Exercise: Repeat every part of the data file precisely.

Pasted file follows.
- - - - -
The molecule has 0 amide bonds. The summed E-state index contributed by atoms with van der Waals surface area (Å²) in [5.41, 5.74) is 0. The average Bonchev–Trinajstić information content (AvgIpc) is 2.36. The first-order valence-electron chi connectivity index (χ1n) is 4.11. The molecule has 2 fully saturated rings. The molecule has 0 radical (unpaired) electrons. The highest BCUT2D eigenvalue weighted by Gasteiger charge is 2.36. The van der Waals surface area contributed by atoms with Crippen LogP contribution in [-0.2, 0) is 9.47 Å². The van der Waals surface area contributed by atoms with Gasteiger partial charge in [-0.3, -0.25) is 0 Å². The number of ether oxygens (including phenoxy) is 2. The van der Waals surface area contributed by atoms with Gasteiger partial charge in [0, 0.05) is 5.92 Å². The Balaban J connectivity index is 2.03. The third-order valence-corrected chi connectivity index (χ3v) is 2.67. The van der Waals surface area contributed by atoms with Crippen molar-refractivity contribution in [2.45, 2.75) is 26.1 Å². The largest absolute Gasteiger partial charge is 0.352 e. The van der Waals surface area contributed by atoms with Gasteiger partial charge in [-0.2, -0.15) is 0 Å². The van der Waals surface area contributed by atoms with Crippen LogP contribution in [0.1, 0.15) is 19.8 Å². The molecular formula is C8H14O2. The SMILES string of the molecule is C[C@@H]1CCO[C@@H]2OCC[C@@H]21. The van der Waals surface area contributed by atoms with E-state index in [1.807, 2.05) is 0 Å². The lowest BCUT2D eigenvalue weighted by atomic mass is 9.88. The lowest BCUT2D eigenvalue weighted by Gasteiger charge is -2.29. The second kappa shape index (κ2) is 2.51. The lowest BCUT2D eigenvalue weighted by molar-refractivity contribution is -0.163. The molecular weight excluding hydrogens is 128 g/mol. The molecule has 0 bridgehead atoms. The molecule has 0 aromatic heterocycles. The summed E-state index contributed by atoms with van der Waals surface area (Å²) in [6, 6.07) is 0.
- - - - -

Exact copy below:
The molecule has 0 amide bonds. The summed E-state index contributed by atoms with van der Waals surface area (Å²) in [5.41, 5.74) is 0. The average Bonchev–Trinajstić information content (AvgIpc) is 2.36. The first-order valence-electron chi connectivity index (χ1n) is 4.11. The molecule has 2 fully saturated rings. The molecule has 0 radical (unpaired) electrons. The highest BCUT2D eigenvalue weighted by Gasteiger charge is 2.36. The van der Waals surface area contributed by atoms with Crippen LogP contribution in [-0.2, 0) is 9.47 Å². The van der Waals surface area contributed by atoms with Gasteiger partial charge in [-0.3, -0.25) is 0 Å². The number of ether oxygens (including phenoxy) is 2. The van der Waals surface area contributed by atoms with Gasteiger partial charge in [0, 0.05) is 5.92 Å². The Balaban J connectivity index is 2.03. The third-order valence-corrected chi connectivity index (χ3v) is 2.67. The van der Waals surface area contributed by atoms with Crippen molar-refractivity contribution in [2.45, 2.75) is 26.1 Å². The largest absolute Gasteiger partial charge is 0.352 e. The van der Waals surface area contributed by atoms with Gasteiger partial charge in [-0.2, -0.15) is 0 Å². The van der Waals surface area contributed by atoms with Crippen LogP contribution in [0.1, 0.15) is 19.8 Å². The molecular formula is C8H14O2. The SMILES string of the molecule is C[C@@H]1CCO[C@@H]2OCC[C@@H]21. The van der Waals surface area contributed by atoms with E-state index in [1.807, 2.05) is 0 Å². The lowest BCUT2D eigenvalue weighted by atomic mass is 9.88. The lowest BCUT2D eigenvalue weighted by Gasteiger charge is -2.29. The second kappa shape index (κ2) is 2.51. The lowest BCUT2D eigenvalue weighted by molar-refractivity contribution is -0.163. The molecular weight excluding hydrogens is 128 g/mol. The molecule has 0 bridgehead atoms. The molecule has 0 aromatic heterocycles. The summed E-state index contributed by atoms with van der Waals surface area (Å²) in [6, 6.07) is 0.